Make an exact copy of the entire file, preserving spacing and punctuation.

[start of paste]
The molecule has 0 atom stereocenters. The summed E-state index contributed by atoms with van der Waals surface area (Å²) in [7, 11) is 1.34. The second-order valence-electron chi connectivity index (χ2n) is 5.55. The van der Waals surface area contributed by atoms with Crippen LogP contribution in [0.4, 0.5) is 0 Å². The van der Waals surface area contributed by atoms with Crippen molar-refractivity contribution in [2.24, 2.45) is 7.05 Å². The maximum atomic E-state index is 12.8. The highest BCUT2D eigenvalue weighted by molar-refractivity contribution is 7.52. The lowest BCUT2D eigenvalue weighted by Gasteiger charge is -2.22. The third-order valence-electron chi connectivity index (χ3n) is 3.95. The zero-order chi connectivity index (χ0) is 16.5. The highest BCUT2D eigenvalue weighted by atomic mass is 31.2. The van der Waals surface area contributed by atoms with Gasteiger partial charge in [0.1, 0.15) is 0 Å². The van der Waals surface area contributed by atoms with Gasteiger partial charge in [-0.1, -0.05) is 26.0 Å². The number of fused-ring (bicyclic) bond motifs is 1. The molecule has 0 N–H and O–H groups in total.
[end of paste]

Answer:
The molecule has 0 atom stereocenters. The summed E-state index contributed by atoms with van der Waals surface area (Å²) in [7, 11) is 1.34. The second-order valence-electron chi connectivity index (χ2n) is 5.55. The van der Waals surface area contributed by atoms with Crippen LogP contribution in [0.4, 0.5) is 0 Å². The van der Waals surface area contributed by atoms with Crippen molar-refractivity contribution in [2.24, 2.45) is 7.05 Å². The maximum atomic E-state index is 12.8. The highest BCUT2D eigenvalue weighted by molar-refractivity contribution is 7.52. The lowest BCUT2D eigenvalue weighted by Gasteiger charge is -2.22. The third-order valence-electron chi connectivity index (χ3n) is 3.95. The zero-order chi connectivity index (χ0) is 16.5. The highest BCUT2D eigenvalue weighted by atomic mass is 31.2. The van der Waals surface area contributed by atoms with Gasteiger partial charge in [0.1, 0.15) is 0 Å². The van der Waals surface area contributed by atoms with Gasteiger partial charge in [-0.1, -0.05) is 26.0 Å². The number of fused-ring (bicyclic) bond motifs is 1. The molecule has 0 N–H and O–H groups in total.